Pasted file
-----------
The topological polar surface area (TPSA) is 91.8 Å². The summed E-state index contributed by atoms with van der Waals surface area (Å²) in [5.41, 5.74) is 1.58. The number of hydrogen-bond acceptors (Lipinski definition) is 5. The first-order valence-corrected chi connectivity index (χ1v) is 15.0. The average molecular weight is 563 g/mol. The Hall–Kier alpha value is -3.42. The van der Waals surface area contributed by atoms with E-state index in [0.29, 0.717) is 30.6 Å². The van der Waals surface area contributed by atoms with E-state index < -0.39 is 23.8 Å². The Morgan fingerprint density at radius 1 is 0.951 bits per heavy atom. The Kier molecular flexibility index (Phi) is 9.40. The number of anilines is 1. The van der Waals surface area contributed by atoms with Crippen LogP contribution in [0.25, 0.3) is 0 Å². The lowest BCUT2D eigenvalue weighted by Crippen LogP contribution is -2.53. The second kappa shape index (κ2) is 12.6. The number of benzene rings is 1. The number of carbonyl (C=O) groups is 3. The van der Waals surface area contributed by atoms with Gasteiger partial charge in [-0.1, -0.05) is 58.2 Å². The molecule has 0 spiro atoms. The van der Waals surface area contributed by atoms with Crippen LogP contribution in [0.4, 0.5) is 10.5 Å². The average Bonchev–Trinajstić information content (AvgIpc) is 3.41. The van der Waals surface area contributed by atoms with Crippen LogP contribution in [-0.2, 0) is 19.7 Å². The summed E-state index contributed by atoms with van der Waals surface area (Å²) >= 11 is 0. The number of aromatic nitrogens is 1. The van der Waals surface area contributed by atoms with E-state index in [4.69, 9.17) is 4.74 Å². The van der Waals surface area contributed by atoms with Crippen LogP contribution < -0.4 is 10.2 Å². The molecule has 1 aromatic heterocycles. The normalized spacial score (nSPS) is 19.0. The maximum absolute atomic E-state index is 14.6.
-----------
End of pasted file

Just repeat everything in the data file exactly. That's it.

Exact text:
The topological polar surface area (TPSA) is 91.8 Å². The summed E-state index contributed by atoms with van der Waals surface area (Å²) in [5.41, 5.74) is 1.58. The number of hydrogen-bond acceptors (Lipinski definition) is 5. The first-order valence-corrected chi connectivity index (χ1v) is 15.0. The average molecular weight is 563 g/mol. The Hall–Kier alpha value is -3.42. The van der Waals surface area contributed by atoms with E-state index in [0.29, 0.717) is 30.6 Å². The van der Waals surface area contributed by atoms with E-state index < -0.39 is 23.8 Å². The Morgan fingerprint density at radius 1 is 0.951 bits per heavy atom. The Kier molecular flexibility index (Phi) is 9.40. The number of anilines is 1. The van der Waals surface area contributed by atoms with Crippen LogP contribution in [0.25, 0.3) is 0 Å². The lowest BCUT2D eigenvalue weighted by Crippen LogP contribution is -2.53. The second kappa shape index (κ2) is 12.6. The number of benzene rings is 1. The number of carbonyl (C=O) groups is 3. The van der Waals surface area contributed by atoms with Gasteiger partial charge in [-0.1, -0.05) is 58.2 Å². The molecule has 0 spiro atoms. The van der Waals surface area contributed by atoms with Crippen LogP contribution in [0.4, 0.5) is 10.5 Å². The average Bonchev–Trinajstić information content (AvgIpc) is 3.41. The van der Waals surface area contributed by atoms with Crippen LogP contribution in [-0.2, 0) is 19.7 Å². The summed E-state index contributed by atoms with van der Waals surface area (Å²) >= 11 is 0. The number of aromatic nitrogens is 1. The van der Waals surface area contributed by atoms with E-state index in [4.69, 9.17) is 4.74 Å². The van der Waals surface area contributed by atoms with Crippen LogP contribution < -0.4 is 10.2 Å². The molecule has 1 aromatic heterocycles. The normalized spacial score (nSPS) is 19.0. The maximum absolute atomic E-state index is 14.6.